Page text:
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The 18-Year-Old Refugee Fighting to Keep Displaced Syrian Girls In School

Since the start of the Syrian civil war, the number of girls entering into child marriages has dramatically increased. Ever since she was forced to flee the country in 2013, Muzoon Almellehan has worked to fight that, launching a one-woman campaign to...
Photos by Malin Fezehai / HUMAN for Malala Fund

Eighteen-year-old Muzoon Almellehan remembers her remarkably normal life before the Syrian civil war: "The people did their normal daily activities like go to school and work. They prepared for their future. They were not worried about anything in their lives," she said over Skype. "They were working toward their goals."

Almellehan's own dream was to study hard enough to be able to go to a university in Damascus. "Syria has a good system of education," she said, adding that she was looking forward to preparing for her exams with her friends.


Read more: 'I Thought I Was Going to Die': Syrian Refugees on Giving Birth in the Desert

But in 2013, as it became increasingly dangerous to stay in the country, she and her family fled to Jordan. When she left her hometown of Daraa, one of her main concerns was that she wasn't going to be able to continue going to school at the Za'atari refugee camp. Almellehan's father, Rakan, was an elementary school teacher in Syria, and she says she has always believed in the value of learning.

"When I arrived at the camp it was a strange place for me. It was my first time leaving Syria, and I didn't know the people there, so it was a bit difficult at the beginning," she said. "But, day by day, it was easier to adjust there and to live," especially when she found out that there were schools provided by UNICEF and other human rights organizations at the camp.

She soon realized, however, that none of the other children were as enthusiastic about going to school as she was, and many girls in her class were dropping out to get married. The Syrian civil war has lead to the rise of child marriage as daily life has become uncertain and dangerous; before the war, it was not as common for Syria girls to get married so young. According to a UNICEF report about child marriage in Jordan, Syrian girls comprised just 0.5 percent of the child marriages in the country in 2011, and by 2013 the number had jumped to 7.6 percent, which the report characterizes as "exponential" and "a sharp rise."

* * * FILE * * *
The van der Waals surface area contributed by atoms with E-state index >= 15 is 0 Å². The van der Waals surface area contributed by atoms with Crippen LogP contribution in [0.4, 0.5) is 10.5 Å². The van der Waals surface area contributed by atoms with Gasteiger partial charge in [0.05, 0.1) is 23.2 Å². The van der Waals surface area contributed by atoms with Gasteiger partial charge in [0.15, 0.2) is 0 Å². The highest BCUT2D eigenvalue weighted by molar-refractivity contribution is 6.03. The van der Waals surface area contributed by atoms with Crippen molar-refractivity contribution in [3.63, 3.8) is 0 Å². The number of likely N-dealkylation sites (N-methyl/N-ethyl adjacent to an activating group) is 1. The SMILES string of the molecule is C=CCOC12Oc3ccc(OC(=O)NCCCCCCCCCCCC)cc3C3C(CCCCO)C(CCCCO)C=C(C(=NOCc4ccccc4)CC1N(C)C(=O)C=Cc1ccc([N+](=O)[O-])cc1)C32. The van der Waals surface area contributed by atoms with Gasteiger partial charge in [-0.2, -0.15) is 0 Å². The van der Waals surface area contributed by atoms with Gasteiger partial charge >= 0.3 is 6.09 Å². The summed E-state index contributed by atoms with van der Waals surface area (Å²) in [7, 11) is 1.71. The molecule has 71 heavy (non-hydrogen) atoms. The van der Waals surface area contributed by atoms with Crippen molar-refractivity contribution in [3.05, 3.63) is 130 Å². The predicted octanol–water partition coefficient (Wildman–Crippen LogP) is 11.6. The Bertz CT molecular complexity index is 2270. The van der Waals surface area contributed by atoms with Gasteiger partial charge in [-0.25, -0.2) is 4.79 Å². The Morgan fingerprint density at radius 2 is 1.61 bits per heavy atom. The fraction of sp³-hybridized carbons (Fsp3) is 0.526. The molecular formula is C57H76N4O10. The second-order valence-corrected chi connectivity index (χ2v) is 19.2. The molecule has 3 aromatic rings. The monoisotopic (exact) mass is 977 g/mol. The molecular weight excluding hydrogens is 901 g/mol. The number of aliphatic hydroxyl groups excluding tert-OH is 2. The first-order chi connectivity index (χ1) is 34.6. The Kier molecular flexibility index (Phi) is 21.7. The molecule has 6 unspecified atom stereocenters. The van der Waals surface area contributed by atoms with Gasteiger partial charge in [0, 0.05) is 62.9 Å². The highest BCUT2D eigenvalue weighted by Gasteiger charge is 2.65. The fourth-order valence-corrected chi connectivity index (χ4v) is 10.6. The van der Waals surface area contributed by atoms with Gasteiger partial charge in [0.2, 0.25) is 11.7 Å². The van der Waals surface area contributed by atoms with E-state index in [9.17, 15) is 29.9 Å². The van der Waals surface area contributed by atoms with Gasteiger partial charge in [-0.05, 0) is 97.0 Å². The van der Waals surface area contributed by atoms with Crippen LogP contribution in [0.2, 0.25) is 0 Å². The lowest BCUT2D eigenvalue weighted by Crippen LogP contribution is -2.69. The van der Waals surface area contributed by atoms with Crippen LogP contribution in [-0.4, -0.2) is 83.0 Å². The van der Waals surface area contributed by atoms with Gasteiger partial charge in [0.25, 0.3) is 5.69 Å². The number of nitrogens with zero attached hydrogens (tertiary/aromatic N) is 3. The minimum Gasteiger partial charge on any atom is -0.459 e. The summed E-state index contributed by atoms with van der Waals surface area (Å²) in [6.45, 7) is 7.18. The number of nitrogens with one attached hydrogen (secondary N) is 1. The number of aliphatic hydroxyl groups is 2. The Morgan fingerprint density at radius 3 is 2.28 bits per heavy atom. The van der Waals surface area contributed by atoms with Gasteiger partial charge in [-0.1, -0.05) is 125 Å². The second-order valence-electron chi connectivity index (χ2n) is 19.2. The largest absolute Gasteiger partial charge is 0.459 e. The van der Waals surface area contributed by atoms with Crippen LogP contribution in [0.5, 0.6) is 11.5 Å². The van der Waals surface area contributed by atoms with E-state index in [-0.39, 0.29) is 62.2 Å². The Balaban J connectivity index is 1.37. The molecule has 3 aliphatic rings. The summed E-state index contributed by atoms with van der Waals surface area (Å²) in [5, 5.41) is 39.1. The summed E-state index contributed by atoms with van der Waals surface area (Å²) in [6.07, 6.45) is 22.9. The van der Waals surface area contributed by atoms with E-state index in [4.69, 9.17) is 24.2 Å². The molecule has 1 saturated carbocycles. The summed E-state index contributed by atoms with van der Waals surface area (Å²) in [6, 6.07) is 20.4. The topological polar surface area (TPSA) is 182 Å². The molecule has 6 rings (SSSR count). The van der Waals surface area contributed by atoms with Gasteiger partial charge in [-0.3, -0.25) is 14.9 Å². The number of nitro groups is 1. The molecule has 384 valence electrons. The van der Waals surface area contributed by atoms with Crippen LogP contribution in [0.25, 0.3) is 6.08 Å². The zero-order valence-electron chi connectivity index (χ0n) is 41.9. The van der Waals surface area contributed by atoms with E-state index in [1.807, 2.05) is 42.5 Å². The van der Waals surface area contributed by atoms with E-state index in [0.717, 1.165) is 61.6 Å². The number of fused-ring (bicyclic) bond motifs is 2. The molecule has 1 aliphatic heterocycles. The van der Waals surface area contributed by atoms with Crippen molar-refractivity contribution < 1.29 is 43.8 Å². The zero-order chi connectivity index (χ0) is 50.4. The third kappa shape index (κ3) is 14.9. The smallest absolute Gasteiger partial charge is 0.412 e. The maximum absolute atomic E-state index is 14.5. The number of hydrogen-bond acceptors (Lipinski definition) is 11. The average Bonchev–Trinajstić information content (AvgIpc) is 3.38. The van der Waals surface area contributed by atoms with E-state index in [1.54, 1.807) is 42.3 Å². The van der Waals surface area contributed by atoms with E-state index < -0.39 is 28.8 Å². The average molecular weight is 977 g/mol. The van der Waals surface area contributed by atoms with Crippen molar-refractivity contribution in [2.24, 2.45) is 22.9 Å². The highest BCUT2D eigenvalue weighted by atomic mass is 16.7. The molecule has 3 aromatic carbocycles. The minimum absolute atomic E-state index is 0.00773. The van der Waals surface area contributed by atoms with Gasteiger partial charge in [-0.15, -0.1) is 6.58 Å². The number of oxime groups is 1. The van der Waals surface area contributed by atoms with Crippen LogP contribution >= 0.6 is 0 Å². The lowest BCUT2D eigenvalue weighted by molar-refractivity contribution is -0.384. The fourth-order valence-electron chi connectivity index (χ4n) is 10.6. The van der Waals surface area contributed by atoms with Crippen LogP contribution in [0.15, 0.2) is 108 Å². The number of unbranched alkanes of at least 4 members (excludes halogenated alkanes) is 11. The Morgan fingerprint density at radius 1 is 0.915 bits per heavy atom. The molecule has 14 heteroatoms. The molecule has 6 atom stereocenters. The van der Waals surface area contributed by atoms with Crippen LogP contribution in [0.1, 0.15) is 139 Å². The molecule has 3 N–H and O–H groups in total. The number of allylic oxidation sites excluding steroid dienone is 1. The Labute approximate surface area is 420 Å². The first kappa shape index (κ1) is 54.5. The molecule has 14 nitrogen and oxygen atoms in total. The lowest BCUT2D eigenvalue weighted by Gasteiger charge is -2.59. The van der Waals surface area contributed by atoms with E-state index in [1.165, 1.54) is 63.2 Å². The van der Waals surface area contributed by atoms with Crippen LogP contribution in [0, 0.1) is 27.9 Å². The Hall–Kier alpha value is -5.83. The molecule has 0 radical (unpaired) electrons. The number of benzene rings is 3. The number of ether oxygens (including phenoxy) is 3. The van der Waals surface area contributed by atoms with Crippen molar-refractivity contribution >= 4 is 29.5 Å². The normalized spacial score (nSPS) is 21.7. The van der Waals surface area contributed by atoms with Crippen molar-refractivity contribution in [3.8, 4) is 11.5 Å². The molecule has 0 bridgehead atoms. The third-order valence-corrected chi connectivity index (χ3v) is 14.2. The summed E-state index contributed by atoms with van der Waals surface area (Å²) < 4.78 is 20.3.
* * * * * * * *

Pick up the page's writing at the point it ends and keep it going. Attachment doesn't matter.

Almellehan noticed that the parents of young girls seemed to think that marrying their daughters off would secure their future. In response, she launched a one-woman campaign to convince her classmates and their parents that getting an education was the most important thing they could do. "If I found any girl who thought education was not important I would speak with her and encourage her," she said. "I told many girls in my classroom, 'You can do many things, but first you need to get an education.' And I told parents, 'You know life is tough without education so you must encourage your children to be educated people. We cannot be strong people without our education.' Anytime and anyplace, I was encouraging people."

When asked where her activist spirit came from, she replied, "In my heart there is an energy that gives me the strength to encourage myself and other people to continue their education."

After Almellehan and her family were forced to move to another refugee camp, Azraq, they finally settled in the UK in 2015 as part of the first wave of refugees to be accepted into the country. Now she is going to school in Newcastle, studying for the first year of her A-levels. In two years, she says excitedly, she can apply to go to college. She wants to study journalism.

But even though she's been focused on school, that as not stopped her from continuing her activist mission and fighting for the future of the families that are still displaced. She's now working with Nobel Prize laureate Malala Yousafzai as a Malala Fund girl advocate. The two first met when Yousafzai toured the Za'atari camp in 2014, and quickly struck up a friendship. Earlier this year, they wrote a joint article in the Guardian calling on rich countries to step up and fund education initiatives for Syrian children refugees.

"While leaders struggle to find a political solution to the crisis, the best hope for Syria's future is right here, waiting on the school steps. Five years into the conflict, young refugees stand ready to rebuild and reclaim the future for themselves and for Syria," they wrote. "Education is the most important investment we can make in Syria's children, the country's future, and stability in the region."

Over Skype, Alemllehan emphasized that this still holds true. "We need all the children to be educated people," she said. "If we lose these children and they don't continue their education, we cannot rebuild Syria."